strings, which can save on performance. You can implement your own
Unicode text-aware layer on top of this stuff, it provides a robust
set of algorithms and normalization forms (hell yeah!) and makes every
second that this library is not in Boost a tragedy.
Passed the necessary tests on my machine despite taking an age, but
that's moreso because generated Unicode tests is a doozy.
Speaking of "implement your own Unicode text-aware layer..."
This is the layer I am -- on a library design level and a personal
philosophy level -- the most opposed to.
But my answer is still to accept it (well, modulo it being based on
the above string type. Please just use std::string).
[[ text ]] [[ rope ]]
While these containers can be evaluated individually, other reviews
have picked up a great deal of pickings at them and so I won't bother.
There was some grumbling about how a rope-like data structure is not
interesting enough to be included and I will just quietly wave that
off as "my use case is the only use case that matters and therefore I
don't care about other people's invariants or needs".
There are many implicitly (and explicitly) stated and maintained
opinions in this layer:
- UTF-8 is the way, truth, and life.
- Unicode is the only encoding that matters ever, for all time, in perpetuity.
- Allocators are shit!
- NFC is probably the best we can do here for varying reasons.
- Who needs non-contiguous storage anyways?
- Who needs non-SBO storage, anyways?
These are all opinions, many of which are present in the design of the
text container. And they allow this text container to ship. But that
lack of flexibility -- while okay for Qt or Apple's CoreText or
whatever other platform-specific hoo-ha you want to get involved with
-- does not help. In fact, it cuts them off: more than one person
during Meeting C++ spoke to me of Boost.Text and said it could not
meet their needs because it maintained encoding or normalization
invariants that did not interoperate with their existing system.
Storage is also an issue: while "I use boost::text::string underneath"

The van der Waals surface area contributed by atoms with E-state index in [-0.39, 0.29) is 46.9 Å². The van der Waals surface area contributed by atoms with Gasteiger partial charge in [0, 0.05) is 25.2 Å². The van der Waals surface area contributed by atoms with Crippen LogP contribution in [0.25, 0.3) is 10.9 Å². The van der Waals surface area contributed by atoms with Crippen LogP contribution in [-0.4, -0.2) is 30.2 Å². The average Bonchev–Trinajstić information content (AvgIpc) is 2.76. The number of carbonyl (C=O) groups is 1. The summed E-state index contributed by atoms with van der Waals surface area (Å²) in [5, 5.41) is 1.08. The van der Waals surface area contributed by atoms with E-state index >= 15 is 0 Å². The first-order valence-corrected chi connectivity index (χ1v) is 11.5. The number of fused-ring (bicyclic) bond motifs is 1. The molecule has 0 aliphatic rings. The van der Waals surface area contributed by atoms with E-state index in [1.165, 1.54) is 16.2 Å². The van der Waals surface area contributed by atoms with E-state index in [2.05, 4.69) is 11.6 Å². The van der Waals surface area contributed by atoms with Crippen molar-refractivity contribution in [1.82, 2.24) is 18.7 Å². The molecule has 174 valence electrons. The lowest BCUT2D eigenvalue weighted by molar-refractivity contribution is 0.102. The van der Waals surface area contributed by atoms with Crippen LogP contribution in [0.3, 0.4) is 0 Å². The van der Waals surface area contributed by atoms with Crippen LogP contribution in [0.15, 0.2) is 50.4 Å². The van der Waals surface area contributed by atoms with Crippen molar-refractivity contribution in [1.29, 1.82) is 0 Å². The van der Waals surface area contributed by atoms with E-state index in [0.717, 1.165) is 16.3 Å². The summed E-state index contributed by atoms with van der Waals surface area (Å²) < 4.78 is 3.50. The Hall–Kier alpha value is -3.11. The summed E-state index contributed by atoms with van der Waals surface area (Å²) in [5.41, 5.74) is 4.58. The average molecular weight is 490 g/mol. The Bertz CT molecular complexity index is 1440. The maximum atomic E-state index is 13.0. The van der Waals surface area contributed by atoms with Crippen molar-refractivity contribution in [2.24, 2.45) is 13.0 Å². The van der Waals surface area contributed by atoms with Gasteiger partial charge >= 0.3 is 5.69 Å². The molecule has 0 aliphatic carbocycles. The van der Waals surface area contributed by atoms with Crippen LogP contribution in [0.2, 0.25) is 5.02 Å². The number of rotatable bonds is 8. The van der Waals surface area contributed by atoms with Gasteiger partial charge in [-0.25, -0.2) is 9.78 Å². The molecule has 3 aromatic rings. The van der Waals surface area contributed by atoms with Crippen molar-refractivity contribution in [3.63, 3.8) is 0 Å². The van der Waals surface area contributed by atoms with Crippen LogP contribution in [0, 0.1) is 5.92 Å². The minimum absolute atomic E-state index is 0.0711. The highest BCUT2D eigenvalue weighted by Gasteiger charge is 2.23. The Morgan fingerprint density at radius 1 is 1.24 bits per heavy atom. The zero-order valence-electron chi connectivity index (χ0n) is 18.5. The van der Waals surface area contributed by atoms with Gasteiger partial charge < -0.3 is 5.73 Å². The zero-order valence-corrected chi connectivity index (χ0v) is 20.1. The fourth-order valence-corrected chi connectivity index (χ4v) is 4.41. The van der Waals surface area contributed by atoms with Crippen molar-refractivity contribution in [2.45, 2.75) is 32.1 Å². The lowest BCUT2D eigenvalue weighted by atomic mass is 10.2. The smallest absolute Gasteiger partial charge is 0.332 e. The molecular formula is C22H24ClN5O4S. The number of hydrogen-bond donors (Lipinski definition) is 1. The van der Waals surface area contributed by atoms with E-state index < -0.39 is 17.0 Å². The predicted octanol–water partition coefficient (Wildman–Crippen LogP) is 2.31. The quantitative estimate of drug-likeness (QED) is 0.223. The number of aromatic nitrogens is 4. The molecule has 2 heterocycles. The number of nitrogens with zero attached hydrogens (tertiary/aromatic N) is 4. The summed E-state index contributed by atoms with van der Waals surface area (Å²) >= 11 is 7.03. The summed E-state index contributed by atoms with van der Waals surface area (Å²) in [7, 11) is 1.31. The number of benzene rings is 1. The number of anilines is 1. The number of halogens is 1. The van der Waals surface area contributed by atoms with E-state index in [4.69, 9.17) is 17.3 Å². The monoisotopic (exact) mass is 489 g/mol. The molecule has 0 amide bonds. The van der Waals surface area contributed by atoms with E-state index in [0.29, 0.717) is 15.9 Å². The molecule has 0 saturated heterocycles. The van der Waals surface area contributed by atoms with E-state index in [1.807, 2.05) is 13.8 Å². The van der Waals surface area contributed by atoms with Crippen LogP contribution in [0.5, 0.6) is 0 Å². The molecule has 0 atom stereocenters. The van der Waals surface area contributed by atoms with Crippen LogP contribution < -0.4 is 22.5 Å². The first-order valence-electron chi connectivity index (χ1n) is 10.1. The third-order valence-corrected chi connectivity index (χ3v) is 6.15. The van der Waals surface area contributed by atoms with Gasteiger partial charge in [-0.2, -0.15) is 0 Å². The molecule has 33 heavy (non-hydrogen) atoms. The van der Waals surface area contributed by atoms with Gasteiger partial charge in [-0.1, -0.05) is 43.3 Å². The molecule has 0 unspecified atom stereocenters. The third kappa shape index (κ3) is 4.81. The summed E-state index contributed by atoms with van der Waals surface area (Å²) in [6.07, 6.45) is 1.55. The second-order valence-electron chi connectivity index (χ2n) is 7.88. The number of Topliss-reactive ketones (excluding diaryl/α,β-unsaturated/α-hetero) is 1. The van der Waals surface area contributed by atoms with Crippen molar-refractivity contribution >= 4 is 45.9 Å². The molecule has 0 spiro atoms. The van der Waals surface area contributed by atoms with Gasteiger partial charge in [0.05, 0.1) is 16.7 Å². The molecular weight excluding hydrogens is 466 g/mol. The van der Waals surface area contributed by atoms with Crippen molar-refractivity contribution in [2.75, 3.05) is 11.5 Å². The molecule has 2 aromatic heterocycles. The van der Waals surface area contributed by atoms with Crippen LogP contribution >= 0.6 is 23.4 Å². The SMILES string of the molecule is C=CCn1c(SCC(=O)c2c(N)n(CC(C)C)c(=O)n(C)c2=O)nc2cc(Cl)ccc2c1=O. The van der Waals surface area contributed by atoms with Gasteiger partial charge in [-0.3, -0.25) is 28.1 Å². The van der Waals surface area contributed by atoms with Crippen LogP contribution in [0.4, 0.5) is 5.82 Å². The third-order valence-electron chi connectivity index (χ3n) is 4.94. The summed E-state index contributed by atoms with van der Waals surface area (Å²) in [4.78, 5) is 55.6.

is fine and dandy, many systems (next to none, maybe?) are going to
speak in "text" or its related string type. They will want the
underlying container to speak to. For duck-type purposes, it works.
But for everyone else, it fails.
Since the string layer uses an `int` for its size and capacity, it is
lopsidedly incompatible with existing STL's implementations of string,
to the point that a reinterpret_cast -- however evil -- is not
suitable for transporting a reference-without-copy into these APIs.
God bless string_view and its friends, because it allows us to at
least continue to talk to some APIs since the text type guarantees
contiguous storage. This means that at the boundaries of an
application -- or even as a plugin to a wider ecosystem -- I am paying
a (sometimes obscene) cost to interoperate between
std::string/llvm::SmallString/unicode_code_unit_sequence and all the
other things people have developed to sit between them and what they
believe their string needs are. And while it is whack that so many of
these classes exist,
That lack of interoperability -- and once again, the lack of an
allocator template parameter -- hampers this library from COMPLETELY
DOMINATING the string scene. It will always be used as a solution,
maybe even 80% of the time. Those seeking more will have to figure out
how to build their own UTF16 containers, or their own special-encoded
containers, with very little support from the text library (save for
some transcoding functions they can leverage, but only from specific
Onto the good news: the text and rope classes work like I expect them
to. Pass my tests. A+ great job keeps my text in utf8 and the